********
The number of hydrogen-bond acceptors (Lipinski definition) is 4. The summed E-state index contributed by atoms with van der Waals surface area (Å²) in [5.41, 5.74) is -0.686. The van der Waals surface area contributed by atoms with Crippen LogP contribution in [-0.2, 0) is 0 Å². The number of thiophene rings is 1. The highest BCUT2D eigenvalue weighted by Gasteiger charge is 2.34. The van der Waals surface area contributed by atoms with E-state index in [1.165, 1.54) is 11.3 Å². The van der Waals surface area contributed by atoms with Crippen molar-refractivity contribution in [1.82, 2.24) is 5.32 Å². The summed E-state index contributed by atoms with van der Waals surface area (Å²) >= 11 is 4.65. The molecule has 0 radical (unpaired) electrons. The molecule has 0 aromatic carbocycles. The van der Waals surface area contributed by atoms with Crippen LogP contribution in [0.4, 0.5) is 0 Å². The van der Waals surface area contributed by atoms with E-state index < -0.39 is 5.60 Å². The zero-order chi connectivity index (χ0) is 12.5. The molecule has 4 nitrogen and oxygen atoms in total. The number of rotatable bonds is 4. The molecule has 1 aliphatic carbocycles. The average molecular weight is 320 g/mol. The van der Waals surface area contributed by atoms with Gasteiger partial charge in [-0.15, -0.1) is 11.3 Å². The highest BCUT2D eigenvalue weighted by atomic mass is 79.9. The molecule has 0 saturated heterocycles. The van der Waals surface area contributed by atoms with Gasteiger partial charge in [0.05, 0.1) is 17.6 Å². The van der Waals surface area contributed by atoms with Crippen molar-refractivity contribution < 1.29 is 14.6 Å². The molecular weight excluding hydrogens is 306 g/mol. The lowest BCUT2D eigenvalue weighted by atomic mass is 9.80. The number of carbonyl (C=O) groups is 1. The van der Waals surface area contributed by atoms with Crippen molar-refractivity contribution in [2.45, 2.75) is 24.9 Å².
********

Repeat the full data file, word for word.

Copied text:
The number of hydrogen-bond acceptors (Lipinski definition) is 4. The summed E-state index contributed by atoms with van der Waals surface area (Å²) in [5.41, 5.74) is -0.686. The van der Waals surface area contributed by atoms with Crippen LogP contribution in [-0.2, 0) is 0 Å². The number of thiophene rings is 1. The highest BCUT2D eigenvalue weighted by Gasteiger charge is 2.34. The van der Waals surface area contributed by atoms with E-state index in [1.165, 1.54) is 11.3 Å². The van der Waals surface area contributed by atoms with Crippen molar-refractivity contribution in [1.82, 2.24) is 5.32 Å². The summed E-state index contributed by atoms with van der Waals surface area (Å²) >= 11 is 4.65. The molecule has 0 radical (unpaired) electrons. The molecule has 0 aromatic carbocycles. The van der Waals surface area contributed by atoms with Crippen LogP contribution in [0.4, 0.5) is 0 Å². The van der Waals surface area contributed by atoms with E-state index < -0.39 is 5.60 Å². The zero-order chi connectivity index (χ0) is 12.5. The molecule has 4 nitrogen and oxygen atoms in total. The number of rotatable bonds is 4. The molecule has 1 aliphatic carbocycles. The average molecular weight is 320 g/mol. The van der Waals surface area contributed by atoms with Gasteiger partial charge in [-0.15, -0.1) is 11.3 Å². The highest BCUT2D eigenvalue weighted by atomic mass is 79.9. The molecule has 0 saturated heterocycles. The van der Waals surface area contributed by atoms with Gasteiger partial charge in [0.05, 0.1) is 17.6 Å². The van der Waals surface area contributed by atoms with Crippen molar-refractivity contribution < 1.29 is 14.6 Å². The molecular weight excluding hydrogens is 306 g/mol. The lowest BCUT2D eigenvalue weighted by atomic mass is 9.80. The number of carbonyl (C=O) groups is 1. The van der Waals surface area contributed by atoms with Crippen molar-refractivity contribution in [2.45, 2.75) is 24.9 Å².